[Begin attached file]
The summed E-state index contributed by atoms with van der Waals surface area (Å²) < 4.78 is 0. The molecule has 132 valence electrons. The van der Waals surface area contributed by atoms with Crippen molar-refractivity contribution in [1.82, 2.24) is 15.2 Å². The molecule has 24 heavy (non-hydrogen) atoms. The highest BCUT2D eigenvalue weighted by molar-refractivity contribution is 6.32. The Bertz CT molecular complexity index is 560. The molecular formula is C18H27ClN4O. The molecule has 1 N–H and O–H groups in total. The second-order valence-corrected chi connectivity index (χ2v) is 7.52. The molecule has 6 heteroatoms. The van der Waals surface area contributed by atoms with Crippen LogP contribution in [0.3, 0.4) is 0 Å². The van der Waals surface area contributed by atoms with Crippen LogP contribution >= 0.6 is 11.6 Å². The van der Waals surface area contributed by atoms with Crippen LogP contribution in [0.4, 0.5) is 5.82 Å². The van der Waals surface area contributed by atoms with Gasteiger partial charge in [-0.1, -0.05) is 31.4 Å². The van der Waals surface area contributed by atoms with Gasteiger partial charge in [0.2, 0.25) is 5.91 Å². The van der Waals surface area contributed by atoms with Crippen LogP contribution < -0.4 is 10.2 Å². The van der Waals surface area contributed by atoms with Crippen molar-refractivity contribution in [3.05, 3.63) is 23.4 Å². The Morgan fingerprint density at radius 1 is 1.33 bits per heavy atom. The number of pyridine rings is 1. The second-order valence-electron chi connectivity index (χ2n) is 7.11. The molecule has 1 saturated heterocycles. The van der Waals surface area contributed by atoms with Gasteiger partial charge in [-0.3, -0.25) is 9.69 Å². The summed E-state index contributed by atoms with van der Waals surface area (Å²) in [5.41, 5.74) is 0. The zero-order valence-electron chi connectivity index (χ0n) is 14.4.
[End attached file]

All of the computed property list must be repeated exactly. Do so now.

The summed E-state index contributed by atoms with van der Waals surface area (Å²) < 4.78 is 0. The molecule has 132 valence electrons. The van der Waals surface area contributed by atoms with Crippen molar-refractivity contribution in [1.82, 2.24) is 15.2 Å². The molecule has 24 heavy (non-hydrogen) atoms. The highest BCUT2D eigenvalue weighted by molar-refractivity contribution is 6.32. The Bertz CT molecular complexity index is 560. The molecular formula is C18H27ClN4O. The molecule has 1 N–H and O–H groups in total. The second-order valence-corrected chi connectivity index (χ2v) is 7.52. The molecule has 6 heteroatoms. The van der Waals surface area contributed by atoms with Crippen LogP contribution in [0.3, 0.4) is 0 Å². The van der Waals surface area contributed by atoms with Crippen LogP contribution >= 0.6 is 11.6 Å². The van der Waals surface area contributed by atoms with Crippen LogP contribution in [0.4, 0.5) is 5.82 Å². The van der Waals surface area contributed by atoms with Gasteiger partial charge in [-0.1, -0.05) is 31.4 Å². The van der Waals surface area contributed by atoms with Gasteiger partial charge in [0.2, 0.25) is 5.91 Å². The van der Waals surface area contributed by atoms with Crippen LogP contribution < -0.4 is 10.2 Å². The van der Waals surface area contributed by atoms with Crippen molar-refractivity contribution in [3.05, 3.63) is 23.4 Å². The Morgan fingerprint density at radius 1 is 1.33 bits per heavy atom. The number of pyridine rings is 1. The second-order valence-electron chi connectivity index (χ2n) is 7.11. The molecule has 1 saturated heterocycles. The van der Waals surface area contributed by atoms with Gasteiger partial charge in [-0.3, -0.25) is 9.69 Å². The summed E-state index contributed by atoms with van der Waals surface area (Å²) in [5.41, 5.74) is 0. The zero-order valence-electron chi connectivity index (χ0n) is 14.4.